Michigan’s no-fault insurance benefits, especially Personal Injury Protection (PIP) benefits, are among the most favorable to claimants. Michigan law requires no-fault insurance for every vehicle owner. This insurance pays for medical expenses, wage loss benefits, replacement services, and damages to other people’s property, no matter who caused the accident. These provisions make Michigan’s no-fault coverage attractive to injured claimants when insurance coverage may not otherwise be available or fault may be difficult to establish, as shown by a recent case decided by Michigan Court of Appeals in which the court awarded PIP benefits to an uninsured, out-of-state claimant. Mary Free Bed Rehab. Hosp., et al. v. Farmers Ins. Group of Companies, et al.
, 2015 Mich. App. LEXIS 2440 (December 22, 2015).
In March 2012 Yu Ju Chen became paralyzed after a car accident while she was a passenger in a rental car driven by her boyfriend Jason Liao. The accident occurred in Michigan, while the couple was driving to Ontario, Canada. Chen and Liao were Illinois residents, and the rental car was registered in Nebraska. Chen did not have any insurance of her own. Liao was insured by Farmers under a policy issued to his parents in Illinois. Chen sought PIP benefits under Michigan’s No-Fault law from Liao’s parents’ Farmers policy. The court held that Chen was entitled to these benefits under Michigan law.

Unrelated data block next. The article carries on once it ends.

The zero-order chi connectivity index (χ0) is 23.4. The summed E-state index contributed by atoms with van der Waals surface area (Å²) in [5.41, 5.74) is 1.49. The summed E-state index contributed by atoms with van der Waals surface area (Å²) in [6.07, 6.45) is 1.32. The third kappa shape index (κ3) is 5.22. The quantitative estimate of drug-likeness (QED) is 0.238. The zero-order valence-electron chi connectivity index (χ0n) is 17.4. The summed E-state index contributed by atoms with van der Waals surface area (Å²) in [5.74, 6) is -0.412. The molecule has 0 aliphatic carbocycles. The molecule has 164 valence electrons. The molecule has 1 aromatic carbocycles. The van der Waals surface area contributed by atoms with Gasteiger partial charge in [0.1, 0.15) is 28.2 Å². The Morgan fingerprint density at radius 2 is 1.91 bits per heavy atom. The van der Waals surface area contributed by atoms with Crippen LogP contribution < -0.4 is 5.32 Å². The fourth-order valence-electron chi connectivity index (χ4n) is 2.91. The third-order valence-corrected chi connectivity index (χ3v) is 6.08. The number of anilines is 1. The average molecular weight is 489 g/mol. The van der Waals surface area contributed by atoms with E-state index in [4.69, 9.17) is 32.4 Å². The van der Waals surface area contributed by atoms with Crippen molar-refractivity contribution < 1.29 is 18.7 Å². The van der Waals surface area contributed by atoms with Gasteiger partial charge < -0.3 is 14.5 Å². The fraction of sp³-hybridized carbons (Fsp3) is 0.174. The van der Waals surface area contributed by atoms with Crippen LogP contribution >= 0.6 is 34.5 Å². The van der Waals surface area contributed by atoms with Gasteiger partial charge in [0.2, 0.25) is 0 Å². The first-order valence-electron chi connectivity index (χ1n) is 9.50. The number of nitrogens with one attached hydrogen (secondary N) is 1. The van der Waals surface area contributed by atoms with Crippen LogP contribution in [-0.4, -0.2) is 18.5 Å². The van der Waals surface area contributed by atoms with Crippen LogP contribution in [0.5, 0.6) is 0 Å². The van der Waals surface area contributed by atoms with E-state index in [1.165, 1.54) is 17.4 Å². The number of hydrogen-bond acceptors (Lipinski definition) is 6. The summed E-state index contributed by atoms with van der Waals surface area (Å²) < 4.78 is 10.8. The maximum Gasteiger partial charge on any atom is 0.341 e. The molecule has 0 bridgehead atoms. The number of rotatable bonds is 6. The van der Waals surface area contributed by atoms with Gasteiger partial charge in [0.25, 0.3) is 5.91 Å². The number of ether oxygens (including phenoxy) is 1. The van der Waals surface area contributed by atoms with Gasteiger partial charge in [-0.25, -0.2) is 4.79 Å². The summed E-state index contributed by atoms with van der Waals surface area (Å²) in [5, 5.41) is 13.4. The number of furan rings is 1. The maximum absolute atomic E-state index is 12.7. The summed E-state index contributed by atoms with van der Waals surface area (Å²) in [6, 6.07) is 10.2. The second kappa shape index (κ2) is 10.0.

MCL 500.3113(c) provides for an exclusion from PIP benefits if three conditions are met: (1) the claimant was not a resident of Michigan; (2) the claimant was an occupant in a vehicle that was not registered in Michigan; and (3) the claimant was not insured by an insurer that has filed a 3163 certification. The first two conditions were satisfied in this case. Although Farmers filed a 3163 certification to transact insurance business in Michigan, it argued that Chen was not its insured and therefore not entitled to PIP benefits. The court disagreed.
Filing a 3163 certification avails insurers of Michigan’s no-fault system. Prior Michigan case law has found that Michigan’s no-fault law does not limit an insurer’s liability to situations in which its insured is injured. If a 3163 certificate is filed, Michigan’s no-fault coverage also exists for claimant injured in an accident arising from an insured’s operation of a vehicle. The entire Michigan PIP scheme is implicated when any accidental injury occurs due to an insured’s ownership or use of a motor vehicle. Liao was insured under the Farmer’s policy. Therefore, Chen could receive the policy’s PIP benefits.
As a result, benefits under Michigan’s PIP scheme were available to Chen even though the only connection to Michigan was that it was the location of the accident in which she was injured.